I would also point out the fact that in the play it is Shylock's anguish and suffering that is again and again so beautifully expressed in words like in the following passage:
No news of them? Why, so: and I know
Sure, there is an ambivalent mixture here. Shylock refers to his daughter as "the thief gone with so much" and in the next breath mentions the cost to "find the thief," the amount of which Shylock, the supposed penny-pincher, does not know, reflecting an all too human father's concerned quest to find his runaway daughter. The passage ends with Shylock breaking down in anguish: "no in luck stirring but what lights on my shoulders; no sighs but of my breathing; no tears but of my shedding." These are among the most unrivaled and moving of the lines in the play that affirm the Jew's humanity. It requires a real steeled effort by audiences to avoid their emotional impact, but which, in a context of a prior, poisonous attitude against Jews, too many spectators succumb to.
As to the likelihood of Shakespeare's knowledge of Judaic laws, which Ms. Bonomi finds "slim," there is abundant contrary evidence of this. When Lancelot suggests that Jessica's only hope against damnation is that her mother had been unfaithful to Shylock, Jessica answers that "this is a bastard hope" for then I will be damned for the "sins" of my mother. The plural "sins" referred to is the "sin" of adultery and the "sin" that the Jewishness of the child is passed through the mother's being Jewish, which Shakespeare seems to be well aware of.
Another is that Shylock swears on the "holy Sabbath." The significance of this is that in Jewish teaching, the Sabbath is referred to as "the witness," the witness of God's creation of heaven and earth in six days. Apparently, this is an all too appropriate Jewish tie that Shakespeare is aware of in his characterization.
Another is Shylock's suggestion that Venetian slave owners "let their [slaves'] beds be made as soft as yours" appears to be knowledgeable that Jewish law demands that if a slave owner has only one bed in his house, it is the slave that must be allowed to sleep in it.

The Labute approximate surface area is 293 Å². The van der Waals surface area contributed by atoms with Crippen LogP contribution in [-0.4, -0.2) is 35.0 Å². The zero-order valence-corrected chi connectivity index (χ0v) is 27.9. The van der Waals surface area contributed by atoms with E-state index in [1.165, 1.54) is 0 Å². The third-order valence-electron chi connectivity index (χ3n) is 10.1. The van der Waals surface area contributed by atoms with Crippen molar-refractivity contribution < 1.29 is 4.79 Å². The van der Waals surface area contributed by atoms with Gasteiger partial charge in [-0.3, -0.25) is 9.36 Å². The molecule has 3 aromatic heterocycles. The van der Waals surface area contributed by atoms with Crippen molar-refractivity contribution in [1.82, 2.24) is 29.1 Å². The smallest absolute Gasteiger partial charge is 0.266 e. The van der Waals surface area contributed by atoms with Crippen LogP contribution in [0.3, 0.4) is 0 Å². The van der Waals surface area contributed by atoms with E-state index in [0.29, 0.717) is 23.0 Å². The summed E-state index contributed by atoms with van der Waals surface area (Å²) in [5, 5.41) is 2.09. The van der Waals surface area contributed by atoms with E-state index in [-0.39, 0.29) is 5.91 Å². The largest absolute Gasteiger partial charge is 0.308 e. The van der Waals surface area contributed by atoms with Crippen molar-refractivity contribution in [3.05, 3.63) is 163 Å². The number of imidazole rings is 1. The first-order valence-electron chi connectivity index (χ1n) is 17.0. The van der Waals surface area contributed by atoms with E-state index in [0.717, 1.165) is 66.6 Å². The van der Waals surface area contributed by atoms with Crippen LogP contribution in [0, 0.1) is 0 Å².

Also to be added to these are the indications of a deep knowledge of the personality of the religious Jew that are revealed in the dialogue. For example, when an exasperated Bassanio presses Shylock to answer whether he will lend on not to Antonio, Shylock answers, " I am debating my store." Notice, that, while non-Jews think, figure, reckon, consider, etc', Shylock the Jew's mind works in the form of "debate." Shylock debates with himself about how much money he has in "store," the word "debate" marvelously capturing how a Jew steeped in the debates of the Talmud characteristically ratiocinates. "He debates," something of which Shakespeare seems to be aware.
As Ms. Bonomi acknowledges, there were some Jews in England in Elizabethan times, including in London. I would note that quite a few Jews, converted or hidden, were reputed to have been musicians drawn from Italy to become members of the royal orchestra. Contact with them by Shakespeare cannot be precluded and would back up the numerous reports by commentators about Shakespeare's familiarity with details of Venice, which was not the phonied representation alleged.
As to Ms. Bonomi's assertion:
Shylock most definitely is not the equivalent of a modern bank loan
Here she again misspeaks. Apparently she does not realize that Christian lending was at the time of the MoV allowed in England, which is probably one of the reasons why the play was set in Venice, where Christian lending for money continued to be forbidden.
I would suggest that misinformed critics stop being the heralds of misinformation and myth about what the MoV contains or about Elizabethan England. Shakespeare displays a far greater scope of knowledge about his subjects than some dream of.